requisite human labor in motion, be all last volume. He seems to think that estimated, it will be found that agricul. the position of the members of the ture is the least profitable of all the sentence in question constitutes the accufurons of etnployment, into which a na- racy or inaccuracy of the phraseology. tion can throw its capital; and that every But his explanation, I must confess, does other branch of manufacture is to be not carry conviction to my mind. The preferred.

sentence under consideration consists of In agriculture, (1) the capital invested two comparisons, connected by a conjunccan be returned but once a year, by the tion. In Murray's altered construction, nature of the seasons; (2) the value of the latter member of the second compathe yearly produce bears a much lower rison being omitted, it must, I conceive, proportion to the capital invested, than by the rules of composition, be supplied in other trades; (3) the proportion of from the latter member of the former capital issued in wages is very small, so comparison; and, if so, the latter compathat it affords maintenance to compa- rison would be but not so much adratively few persons; (4) and finally, mired than Cinthio,' which is neither the objects it creates are so rapidly de- grammar nor sense. Had the sentence structible or consumable, that its very been 'He was as much beloved as Cine" additions to national wealth are pecoe thio, but not so much admired,' the elliarly short-lived. Adam Smiths, who lipsis would of course have been pere draws a different inference, has wholly sectly legitimate, because it could have Genitted to estimate the capital value of been regularly supplied. These are my the estate to be cultivated, in his account ideas upon the subject. of the relative profits of agriculture; and, Murray, it does indeed appear, has, in by this blunder, has founded the per. some later editions of his Grammar, said zicious partiality of our government to something incidentally respecting as in its the landed interest.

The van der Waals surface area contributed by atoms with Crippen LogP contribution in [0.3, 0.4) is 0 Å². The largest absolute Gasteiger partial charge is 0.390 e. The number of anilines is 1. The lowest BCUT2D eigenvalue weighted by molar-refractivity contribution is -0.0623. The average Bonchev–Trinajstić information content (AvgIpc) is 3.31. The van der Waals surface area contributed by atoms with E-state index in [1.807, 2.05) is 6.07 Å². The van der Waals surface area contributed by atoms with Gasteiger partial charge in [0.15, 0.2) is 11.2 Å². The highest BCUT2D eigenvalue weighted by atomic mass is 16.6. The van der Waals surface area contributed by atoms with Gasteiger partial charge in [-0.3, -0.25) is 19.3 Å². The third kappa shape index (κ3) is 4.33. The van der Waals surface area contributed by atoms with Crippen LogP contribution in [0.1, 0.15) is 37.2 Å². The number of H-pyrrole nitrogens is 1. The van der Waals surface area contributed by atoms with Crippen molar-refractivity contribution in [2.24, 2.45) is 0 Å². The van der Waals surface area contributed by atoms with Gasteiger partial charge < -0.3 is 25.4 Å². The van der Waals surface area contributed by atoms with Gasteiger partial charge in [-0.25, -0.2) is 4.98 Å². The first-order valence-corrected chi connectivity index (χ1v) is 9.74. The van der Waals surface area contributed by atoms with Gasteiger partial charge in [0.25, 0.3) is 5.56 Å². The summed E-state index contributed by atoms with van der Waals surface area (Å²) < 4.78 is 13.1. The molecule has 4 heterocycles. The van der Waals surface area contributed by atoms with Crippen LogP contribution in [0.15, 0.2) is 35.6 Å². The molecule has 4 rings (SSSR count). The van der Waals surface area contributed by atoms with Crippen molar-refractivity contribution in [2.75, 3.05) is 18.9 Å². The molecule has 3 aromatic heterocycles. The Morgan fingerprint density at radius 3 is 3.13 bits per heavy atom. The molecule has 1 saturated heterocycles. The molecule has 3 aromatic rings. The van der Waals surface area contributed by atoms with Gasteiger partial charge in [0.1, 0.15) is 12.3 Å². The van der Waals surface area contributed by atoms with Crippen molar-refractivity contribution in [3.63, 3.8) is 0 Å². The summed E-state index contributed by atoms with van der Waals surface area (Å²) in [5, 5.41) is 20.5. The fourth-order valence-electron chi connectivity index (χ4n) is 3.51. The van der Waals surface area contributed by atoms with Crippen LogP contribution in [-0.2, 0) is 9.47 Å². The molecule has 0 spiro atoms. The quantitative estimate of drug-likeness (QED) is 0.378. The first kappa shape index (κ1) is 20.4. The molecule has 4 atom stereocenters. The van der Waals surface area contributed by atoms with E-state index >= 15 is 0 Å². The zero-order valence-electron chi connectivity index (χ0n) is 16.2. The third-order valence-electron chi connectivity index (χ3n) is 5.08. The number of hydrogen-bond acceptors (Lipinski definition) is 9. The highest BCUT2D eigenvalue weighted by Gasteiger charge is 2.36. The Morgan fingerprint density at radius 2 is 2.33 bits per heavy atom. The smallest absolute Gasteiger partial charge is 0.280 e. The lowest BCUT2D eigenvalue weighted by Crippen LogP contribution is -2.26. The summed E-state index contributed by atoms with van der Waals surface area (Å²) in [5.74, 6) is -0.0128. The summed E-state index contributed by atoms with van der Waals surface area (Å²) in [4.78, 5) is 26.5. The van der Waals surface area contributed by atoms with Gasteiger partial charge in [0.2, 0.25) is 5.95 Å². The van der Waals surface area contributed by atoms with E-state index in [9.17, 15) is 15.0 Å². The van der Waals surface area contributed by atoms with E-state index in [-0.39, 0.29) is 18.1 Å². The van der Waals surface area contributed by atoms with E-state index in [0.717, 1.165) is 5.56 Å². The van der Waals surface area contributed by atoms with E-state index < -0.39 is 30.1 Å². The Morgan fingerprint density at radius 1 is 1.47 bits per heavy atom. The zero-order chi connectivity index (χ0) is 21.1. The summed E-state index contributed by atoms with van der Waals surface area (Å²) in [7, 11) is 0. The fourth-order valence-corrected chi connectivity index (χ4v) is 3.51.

pronominal sense, but not so definitively There are two sources of wealth, as might be wished. I see no reason why Dature and labor; or, as the ancients it should not be classed among the pro. expressed it, matter and form; the ma- nouns, as well as the conjunctions, in the terial of every thing being from nature, same manner as the word that. and the form from man. But there is Hanslope, W.SINGLETON. not more merit and more utility in being July 2, 1812. bosied about the wheat, which is the raw material of bread, than in being busied To the Editor of the Monthly Magazine, about the flour, which is the refined ma. terial. On the contrary, the ruder the

SIR, labor bestowed, the lower the occupa. V OU amused your readers in a late tan; and the less profitable also to the 1 Magazine by an enuineration of the individual and to the coinmunity.

extraordinary prices fetched by some liteBir. Spence adopts the indefensible rary lumber at the sale of the late DUKE doctrine, that some sorts of labor are of RoxBURGHE; and it may prove equally unproductive; as that of barristers, ac useful to inform them that at a book-sale tors, dancers, fiddlers. All labor is near this town, which took place last productive, in the exact proportion in week, some sets of modern and more which it is paid. Mr. Spence also useful books fetched prices equally consi. roaintains, that, by making and selling a derable, but perhaps far more justificoach, no addition is made to the na. able. rional wealth; whereas, exactly so much A well bound set of the UNIVERSAL is added, as was laid by in the form of HISTORY, in 65 volumes, was sold for 431. profit by the coach-makers, or in the A sete of the MONTHLY MAGAZINE, in form of savings by bis journeymen, The 32 volumes, Russia backs, 241. 185. 6d. balance of production over consumption, A Set of Dodsley's Annual Register, in constitutes the anuual increase of na: Russia, 45 volumes, 271. 55. tional wealth. These things are so ob And the ENCYCLOPÆDIA BRITANNICA, vious, that one wonders at hearing them with Supplements, calf gilt, 116, 12s. controverted.

It gratified me to see useful books

fetch such respectable prices, exceeding, To the Editor of the Monthly Magazine. I believe, what they are usually marked SIR,

in the London catalogues. In ihree days I MUST request your permission to our country auctioneer knocked down I make a few observations by way of one thousand pound's worth of modern Egawer to Mr. J. Payne's letter in your books, the late property of an unfortu

P2 . nate

nate manufacturer, to the neighbouring characters and descriptions, is' nothing clergy and country squires.

wonderful, it was precisely what might Huddersfield, T. G, WILLIAMS. have been expected; but that her inind, July, 1812.